What is first aid?

First aid refers to basic medical techniques used in an emergency situation. It can range from the treatment of minor wounds or bruises to the treatment of more serious conditions before professional assistance can arrive. Knowing basic first aid techniques and having your own home first aid kit handy at a moment’s notice is very important, especially if you are the parent or guardian of young children.

Accidents happen, and when they do, it's important to keep a cool head. Not everyone is accustomed to seeing blood, and sometimes simply cutting vegetables in the kitchen can lead to a deep cut that will bleed profusely. Knowing how to react and having a well-stocked first aid kit at home and in your car will keep you prepared.


Elastoplast plasters in first aid kit
Do you have a well-stocked first aid kit?
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First aid kit checklist

A first aid box or medicine cabinet can come in various sizes and can contain a wide range of items. But there are a few items that they should all share, apart from prescription medication that you need to take regularly: 

Medications, e.g.:

  • Anti-diarrheal treatment 
  • Cold medication (decongestants, cough medicine, throat lozenges). 
  • Basic headache medication or other painkillers
  • A fever-reducing medication

Wound care:

Elastoplast first aid range


  • Sterile gloves 
  • A small pair of scissors – ideal for cutting medical tape, compresses or other bandages to the right size
  • Tweezers, e.g. for removing splinters or particles from wounds
  • Elastoplast Anti-Insect Spray 
  • A thermometer
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Refreshing your medicine cabinet

Keeping a well-stocked medicine cabinet in a safe but easily-accessible place at home is essential. Here are a few easy tips for keeping your medicine cabinet essentials updated and safely stored.

  1. Make sure to go through your medicine cabinet at least once every six months and check the expiration dates on all packages. Be safe and throw away anything that has expired, as well as antibiotics that have not been used up completely. Ask your drugstore or pharmacy how to discard expired medications.
  2. Store your medicine cabinet in a cool, dry place. Especially with younger children, find a place which is locked up and out of children’s sight and reach to avoid any accidental ingestion.
  3. Also, check for age specifications and dosage recommendations on the medication intended for your children. The types of medications that they can use change as they grow older, as does the dosage. Upgrade and stock up when and where necessary.
  4. A calling sheet can be a crucial time-saver: Always keep important phone numbers such as the emergency number, numbers of your doctor and pharmacy, and any hotlines (e.g. poison hotline) in the medicine cabinet.
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First aid for common injuries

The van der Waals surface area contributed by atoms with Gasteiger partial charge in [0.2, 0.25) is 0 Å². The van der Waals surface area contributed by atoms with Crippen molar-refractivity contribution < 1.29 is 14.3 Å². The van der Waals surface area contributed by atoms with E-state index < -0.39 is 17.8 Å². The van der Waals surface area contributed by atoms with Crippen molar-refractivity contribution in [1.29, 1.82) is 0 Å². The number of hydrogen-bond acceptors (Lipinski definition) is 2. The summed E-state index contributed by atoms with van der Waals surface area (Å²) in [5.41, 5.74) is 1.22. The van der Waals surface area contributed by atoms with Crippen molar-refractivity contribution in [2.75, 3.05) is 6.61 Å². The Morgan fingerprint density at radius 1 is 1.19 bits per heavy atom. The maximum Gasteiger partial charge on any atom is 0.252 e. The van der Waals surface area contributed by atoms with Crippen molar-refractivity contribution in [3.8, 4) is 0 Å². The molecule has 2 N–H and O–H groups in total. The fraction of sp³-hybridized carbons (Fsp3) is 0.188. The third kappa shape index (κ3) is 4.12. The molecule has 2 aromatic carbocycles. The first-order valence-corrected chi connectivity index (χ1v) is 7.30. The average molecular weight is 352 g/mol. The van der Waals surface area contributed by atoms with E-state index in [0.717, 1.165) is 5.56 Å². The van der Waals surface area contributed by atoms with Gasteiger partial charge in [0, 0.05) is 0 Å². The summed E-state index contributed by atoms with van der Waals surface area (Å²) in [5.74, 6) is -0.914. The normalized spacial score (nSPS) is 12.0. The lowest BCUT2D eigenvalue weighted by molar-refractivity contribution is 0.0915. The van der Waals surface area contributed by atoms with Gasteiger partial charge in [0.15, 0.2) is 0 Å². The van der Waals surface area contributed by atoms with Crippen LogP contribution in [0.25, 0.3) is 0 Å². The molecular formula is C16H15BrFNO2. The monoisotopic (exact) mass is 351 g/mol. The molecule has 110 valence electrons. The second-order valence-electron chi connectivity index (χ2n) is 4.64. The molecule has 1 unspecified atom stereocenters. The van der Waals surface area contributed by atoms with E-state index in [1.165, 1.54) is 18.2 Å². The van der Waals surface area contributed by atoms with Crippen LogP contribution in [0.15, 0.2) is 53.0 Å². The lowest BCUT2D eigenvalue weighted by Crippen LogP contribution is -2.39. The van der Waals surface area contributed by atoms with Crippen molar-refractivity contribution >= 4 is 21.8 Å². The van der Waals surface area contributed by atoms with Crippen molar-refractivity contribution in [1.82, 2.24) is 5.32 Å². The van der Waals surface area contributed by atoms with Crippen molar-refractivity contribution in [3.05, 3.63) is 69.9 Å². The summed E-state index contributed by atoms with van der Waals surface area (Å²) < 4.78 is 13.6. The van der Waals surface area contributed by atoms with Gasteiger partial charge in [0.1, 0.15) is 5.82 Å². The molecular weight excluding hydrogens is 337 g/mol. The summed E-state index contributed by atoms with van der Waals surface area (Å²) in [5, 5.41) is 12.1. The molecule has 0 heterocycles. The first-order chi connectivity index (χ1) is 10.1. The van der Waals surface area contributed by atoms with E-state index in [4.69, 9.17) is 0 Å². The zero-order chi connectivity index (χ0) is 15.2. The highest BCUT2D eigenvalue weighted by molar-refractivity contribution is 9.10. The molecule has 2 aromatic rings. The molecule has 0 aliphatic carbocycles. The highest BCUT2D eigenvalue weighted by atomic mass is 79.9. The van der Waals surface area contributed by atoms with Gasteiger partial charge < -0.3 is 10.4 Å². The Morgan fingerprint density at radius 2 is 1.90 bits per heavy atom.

For simple tips on treating the most common types of wounds, such as cuts and grazes, follow Elastoplast’s simple three-step wound care routine.
  1. Cleanse

    A clean and cleansed wound is the first step to optimal healing. Cleanse your wound from dirt, bacteria and visible particles with the Elastoplast Wound Spray to prevent infections.
    Elastoplast wound spray
  2. Protect

    The second step is to protect your wound from dirt and bacteria in order to enable undisturbed healing. Cover your wound with a plaster, sterile wound dressing or compress from Elastoplast.
    Elastoplast fabric plaster
  3. Heal

    As a third step, you can help your wound to heal safely, fast and with a lower risk of scarring. Apply the Elastoplast Wound Healing Ointment regularly until the wound has healed completely.

When do I need a doctor?

Most minor cuts and bruises can be treated effectively with a first-aid kit described above, but how do you know if an injury needs more attention? We recommend to contact a medical professional in the following circumstances:

  • if the wound is deep and causes major bleeding
  • if the wound shows signs of infection such as redness, warmth, pain and swelling
  • if the wound is a severe burn
  • if there are embedded foreign objects
  • in case of a snake, animal or human bite
  • in case of contact with animal blood
  • if the wound is in the area of the face
  • if you're suffering from breathing problems
  • if you're experiencing unconsciousness or severe shock
  • if you have a broken bone or heart attack
  • if you've had a severe allergic reaction
  • if there is insufficient tetanus vaccination
  • and of course any time you have questions or are uncertain
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Always see a doctor if the wound is deep, bleeds heavily or shows signs of infection like reddening, swelling or warmth. Please note that, although they were compiled with great care, the tips and advice given on this website by no means substitute medical advice and treatment. If you have or suspect a health problem, consult a doctor and follow medical advice, regardless of what you have learned on this website. Always read carefully and follow the instructions for use or the leaflets of our products.

For further information about Elastoplast products, please contact us at consumer.relations.uk@beiersdorf.com